These potential explanations are not exhaustive. The effects of perinatal steroids might predispose tissues to divergent patterns of development in later periods. Whether the role of perinatal androgens in promoting sex differences in digit ratios are more direct or indirect could have substantial bearing on the validity of 2D:4D as a specific marker for perinatal androgens.
Experimental research using animal models
Experimental research into the effects of perinatal androgens in animals has been an important source of insights about effects in humans. Some generalization among mammals with respect to testosterone production and perhaps sensitive periods of some tissues seems warranted. The mid-gestational and first postnatal periods of male testosterone production are common to all mammals thus far studied, but not chickens . The first postnatal peak has been described in rats [45, 46], mice , horses , sheep , and in ferrets .
However, the value of animal models for studying many outcomes of interest remains limited, including behavioral sex differences , metabolic development , and metastatic prostate cancer , to cite just a few examples. Some problems arise because comparable outcomes are not observed, and other problems arise because differences in physiology or in the timing and patterns of development complicate etiological comparisions. Therefore, methods for studying effects of endogenous perinatal androgens in humans, perhaps including 2D:4D, will remain important.
Could experiments in non-human models be used to test the validity of 2D:4D? Interspecies developmental differences in the digits might also introduce problems with generalization similar to the outcomes mentioned above. Even within primates, digital formula can vary substantially. Non-human apes and brachiating monkeys have shorter thumbs and longer fingers, and also lower 2D:4D. But if homologous sex differences could be established in other species, experimentation might help in describing their common origin.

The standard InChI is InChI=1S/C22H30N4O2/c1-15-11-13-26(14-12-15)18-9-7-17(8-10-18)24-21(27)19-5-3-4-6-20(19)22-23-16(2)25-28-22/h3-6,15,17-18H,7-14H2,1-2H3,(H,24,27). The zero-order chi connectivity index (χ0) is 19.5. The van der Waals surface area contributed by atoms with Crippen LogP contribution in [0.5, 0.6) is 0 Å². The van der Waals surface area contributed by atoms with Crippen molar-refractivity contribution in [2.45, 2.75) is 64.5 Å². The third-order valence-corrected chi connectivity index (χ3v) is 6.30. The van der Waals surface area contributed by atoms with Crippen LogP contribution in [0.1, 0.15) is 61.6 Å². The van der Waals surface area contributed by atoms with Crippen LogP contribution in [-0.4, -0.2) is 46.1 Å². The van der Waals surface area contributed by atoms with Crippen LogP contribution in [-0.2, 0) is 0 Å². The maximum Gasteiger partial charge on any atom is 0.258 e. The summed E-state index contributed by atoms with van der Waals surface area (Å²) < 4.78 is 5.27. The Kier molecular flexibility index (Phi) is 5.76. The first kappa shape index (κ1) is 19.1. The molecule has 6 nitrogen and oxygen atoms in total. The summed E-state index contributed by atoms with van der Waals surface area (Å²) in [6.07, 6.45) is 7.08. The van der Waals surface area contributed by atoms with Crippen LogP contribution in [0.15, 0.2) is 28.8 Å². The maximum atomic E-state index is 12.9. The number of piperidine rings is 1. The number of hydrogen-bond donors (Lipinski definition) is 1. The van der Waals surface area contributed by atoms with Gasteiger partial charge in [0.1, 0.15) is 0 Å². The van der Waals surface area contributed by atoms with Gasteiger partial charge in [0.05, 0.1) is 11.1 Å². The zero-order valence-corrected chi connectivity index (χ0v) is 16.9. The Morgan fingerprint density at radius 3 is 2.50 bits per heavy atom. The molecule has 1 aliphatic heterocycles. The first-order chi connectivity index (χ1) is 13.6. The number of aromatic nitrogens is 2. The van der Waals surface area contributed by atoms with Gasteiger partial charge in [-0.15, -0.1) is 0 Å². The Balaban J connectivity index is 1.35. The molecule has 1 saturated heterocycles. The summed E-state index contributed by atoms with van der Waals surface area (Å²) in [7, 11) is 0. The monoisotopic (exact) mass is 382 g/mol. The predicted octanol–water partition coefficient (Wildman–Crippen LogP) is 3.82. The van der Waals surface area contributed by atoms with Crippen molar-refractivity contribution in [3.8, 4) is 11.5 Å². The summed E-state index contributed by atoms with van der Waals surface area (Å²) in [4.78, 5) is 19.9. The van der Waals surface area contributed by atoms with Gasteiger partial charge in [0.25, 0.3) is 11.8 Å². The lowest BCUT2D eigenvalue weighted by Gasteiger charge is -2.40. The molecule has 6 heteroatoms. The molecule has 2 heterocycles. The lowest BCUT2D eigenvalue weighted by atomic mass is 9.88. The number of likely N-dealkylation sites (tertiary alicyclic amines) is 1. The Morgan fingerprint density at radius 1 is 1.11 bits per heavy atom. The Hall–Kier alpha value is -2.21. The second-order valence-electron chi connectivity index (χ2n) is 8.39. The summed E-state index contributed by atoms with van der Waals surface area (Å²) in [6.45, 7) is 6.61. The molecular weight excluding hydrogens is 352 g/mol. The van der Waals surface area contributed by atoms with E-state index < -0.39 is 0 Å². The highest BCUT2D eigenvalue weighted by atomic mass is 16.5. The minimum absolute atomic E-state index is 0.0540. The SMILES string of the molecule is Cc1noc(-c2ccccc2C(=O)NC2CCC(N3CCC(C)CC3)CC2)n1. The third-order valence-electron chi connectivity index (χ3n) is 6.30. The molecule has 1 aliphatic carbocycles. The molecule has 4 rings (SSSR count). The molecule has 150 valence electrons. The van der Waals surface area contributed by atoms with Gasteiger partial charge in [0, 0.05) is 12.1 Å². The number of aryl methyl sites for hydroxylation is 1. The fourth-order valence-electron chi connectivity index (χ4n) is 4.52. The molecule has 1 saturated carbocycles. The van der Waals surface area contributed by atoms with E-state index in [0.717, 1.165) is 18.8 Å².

One study found that a similar sex difference in digit ratios is found in weanling and adult laboratory mice , which might suggest a taxonomically broad homologous system where sex differences are concerned. A similar sex difference has also been found in the ratios of Hamadryas baboon metacarpals , but an opposite sex difference has been reported in 2D:4D of living Guinea baboons . One study has investigated effects on rat digit ratios of prenatal exposure to alcohol, which is known to decrease perinatal testosterone levels in rats . 2D:4D was not significantly altered by the intervention. Research has also proceeded in birds, in which generalization to humans should be more problematic. One study found sex differences in digit ratios in zebra finches , but a later study failed to replicate the sex difference . Another study manipulated yolk testosterone in ring-necked pheasant eggs and showed an increase in female 2D:3D on the left foot only . The finding is especially difficult to interpret because 2D:3D is not one of the more sex dimorphic ratios in humans and was not found to be sex dimorphic among the control pheasants. Furthermore, the effect was opposite the expected direction and only on the left foot.
Further research into plausible animal models for digit ratio development, and experiments involving fetal androgen manipulation, might contribute substantially to assessing whether sex differences in 2D:4D result from testosterone action, and if detected, perhaps to describing the magnitude and dose-responsiveness of the effect, particular pathways of action, and confounding factors that could interfere with the use of 2D:4D as a marker. However, further work must first establish whether useful animals models exist, including careful characterization of population mean digit ratios and the development of sex differences.
Direct measurement of fetal testosterone
As already noted, an important obstacle to the validation of 2D:4D or any purported adult marker for perinatal androgen action, is the lack of peripheral blood sampling from fetuses in utero. However, a number of alternative methods for direct measurement of fetal androgen levels have been proposed as useful research tools and one has been applied to validating 2D:4D.
The mid-gestational surge in male testosterone can be identified in amniotic fluid [10, 59–63], though the sex difference is smaller than in fetal peripheral blood, as measured in abortuses, and the correlation between amniotic testosterone level and peripheral blood level is low . Use of amniotic fluid to study prenatal testosterone also has several practical disadvantages associated with the use of amniocentesis in the clinical setting. Samples are always opportunistic, gestational age cannot be carefully controlled, and samples cannot be easily collected to test the validity of amniotic testosterone, the last such test having been conducted 20 years ago with negative results .